This is all before you get into the actual cost of the move, which adds up fast. Even if you don’t use professional movers, you’ll need to pay for basic moving supplies like boxes and tape, as well as the takeout meals you’re going to start ordering as soon as you pack up your kitchen. Even if you commit to moving without buying any new furniture or decorations (which is, shall we say, unlikely), you’re probably going to end up purchasing items like trash cans and shower curtains that you wouldn’t necessarily have bought if you’d stayed put.

Plus, once you get yourself moved in, you can expect to spend the first year or so dealing with all of those unanticipated household costs that don’t reveal themselves as necessary until you begin living in a new home. The bedroom window that requires a blackout curtain, for example. The HVAC unit that requires regular air filter changes. The potted plants that you might want to put on your back patio. It costs money to set up a new life — so think carefully about whether moving right now is the right move.

If moving turns out to be too expensive, or if the family home could still be useful to the family — for holidays and other gatherings, for example, as well as a stable base for kids and grandkids — it’s time to start thinking about downsizing in place.

This could mean selling off unused possessions, like the exercise bike taking up space in your basement (although you don’t need me to tell you that you won’t get as much money for old fitness gear as you might hope). Selling a second car might be a better choice, if that’s an option for you, and there is often a market for high-quality instruments like pianos and guitars that may no longer get regular practice.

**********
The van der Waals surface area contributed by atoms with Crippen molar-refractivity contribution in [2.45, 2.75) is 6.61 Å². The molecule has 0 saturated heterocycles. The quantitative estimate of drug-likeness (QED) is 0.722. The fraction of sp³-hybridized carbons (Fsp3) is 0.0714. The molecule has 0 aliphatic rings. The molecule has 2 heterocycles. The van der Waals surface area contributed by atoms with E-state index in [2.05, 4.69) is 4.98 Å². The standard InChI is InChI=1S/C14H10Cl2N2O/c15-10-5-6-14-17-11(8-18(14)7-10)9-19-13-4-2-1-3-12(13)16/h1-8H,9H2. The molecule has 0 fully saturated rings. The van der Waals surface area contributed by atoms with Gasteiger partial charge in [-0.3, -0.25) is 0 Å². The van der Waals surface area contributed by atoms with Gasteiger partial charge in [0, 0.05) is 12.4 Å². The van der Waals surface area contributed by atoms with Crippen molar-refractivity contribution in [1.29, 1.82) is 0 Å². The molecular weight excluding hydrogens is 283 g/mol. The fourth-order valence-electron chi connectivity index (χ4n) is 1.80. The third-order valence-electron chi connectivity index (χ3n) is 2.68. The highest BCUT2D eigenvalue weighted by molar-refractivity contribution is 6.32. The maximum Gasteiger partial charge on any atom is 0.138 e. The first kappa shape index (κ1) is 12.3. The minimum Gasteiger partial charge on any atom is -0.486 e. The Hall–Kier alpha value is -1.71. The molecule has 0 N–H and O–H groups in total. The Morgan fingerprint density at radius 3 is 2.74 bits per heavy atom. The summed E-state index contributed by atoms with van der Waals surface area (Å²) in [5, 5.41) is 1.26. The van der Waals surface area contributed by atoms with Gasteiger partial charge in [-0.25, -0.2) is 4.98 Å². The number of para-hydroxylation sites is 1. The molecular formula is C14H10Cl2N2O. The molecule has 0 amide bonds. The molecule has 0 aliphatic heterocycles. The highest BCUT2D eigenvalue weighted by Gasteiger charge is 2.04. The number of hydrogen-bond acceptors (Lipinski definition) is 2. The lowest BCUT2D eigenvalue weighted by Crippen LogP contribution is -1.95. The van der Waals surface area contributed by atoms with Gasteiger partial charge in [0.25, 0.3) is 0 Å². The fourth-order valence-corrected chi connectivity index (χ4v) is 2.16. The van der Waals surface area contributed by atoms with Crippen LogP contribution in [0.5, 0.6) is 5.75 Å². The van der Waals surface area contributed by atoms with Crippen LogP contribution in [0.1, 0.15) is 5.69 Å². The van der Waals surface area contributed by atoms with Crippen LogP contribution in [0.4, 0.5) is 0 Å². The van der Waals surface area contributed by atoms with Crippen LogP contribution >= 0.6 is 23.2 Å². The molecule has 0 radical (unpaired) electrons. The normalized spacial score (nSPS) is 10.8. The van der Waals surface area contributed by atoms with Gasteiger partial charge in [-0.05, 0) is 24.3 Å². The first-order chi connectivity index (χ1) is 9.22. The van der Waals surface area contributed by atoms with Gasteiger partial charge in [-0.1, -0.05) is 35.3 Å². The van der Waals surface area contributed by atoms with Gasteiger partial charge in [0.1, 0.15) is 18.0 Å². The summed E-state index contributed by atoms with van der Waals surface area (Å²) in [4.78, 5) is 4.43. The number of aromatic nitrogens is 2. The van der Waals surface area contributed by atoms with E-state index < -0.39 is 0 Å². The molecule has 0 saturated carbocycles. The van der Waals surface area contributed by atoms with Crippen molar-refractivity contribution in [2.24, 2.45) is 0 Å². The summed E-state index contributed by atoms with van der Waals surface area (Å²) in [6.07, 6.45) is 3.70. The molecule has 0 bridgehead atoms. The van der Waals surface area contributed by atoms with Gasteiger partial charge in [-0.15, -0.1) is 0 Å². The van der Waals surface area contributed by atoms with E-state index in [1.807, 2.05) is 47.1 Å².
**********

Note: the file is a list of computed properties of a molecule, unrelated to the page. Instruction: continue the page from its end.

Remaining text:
But downsizing in place, much like aging in place, involves getting the most out of what you already have — and getting rid of what is no longer necessary. This doesn’t necessarily mean canceling your Spotify subscription and dusting off your record player, although that’s one way of cutting back on costs. It’s more like a mindset:

From this point forward, we’re going to live within our means. This means cooking meals at home, growing tomatoes in the backyard, wearing the clothes we already have and getting our books at the library. It means spending less on gifts for the grandkids but keeping our home as a space for the family to gather. It means fewer vacations and more volunteering. Fewer indulgences and a few more daily exercises. Many more evenings shared with family and friends.

It may not be the retirement of your dreams — but if you can make it work, it might be even better.

Read more: Top 7 home renovations that can increase your property's value — and quality of life as you age

Nicole Dieker is a seasoned freelance writer with a focus on personal finance and personal development. Her expertise has been featured in Yahoo Finance, Newsweek, Bankrate, NBC News, Lifehacker, Penny Hoarder, The Simple Dollar, Vox and other top media brands. Nicole also spent five years as a writer and editor for The Billfold, a personal finance blog focused on honest conversations about money.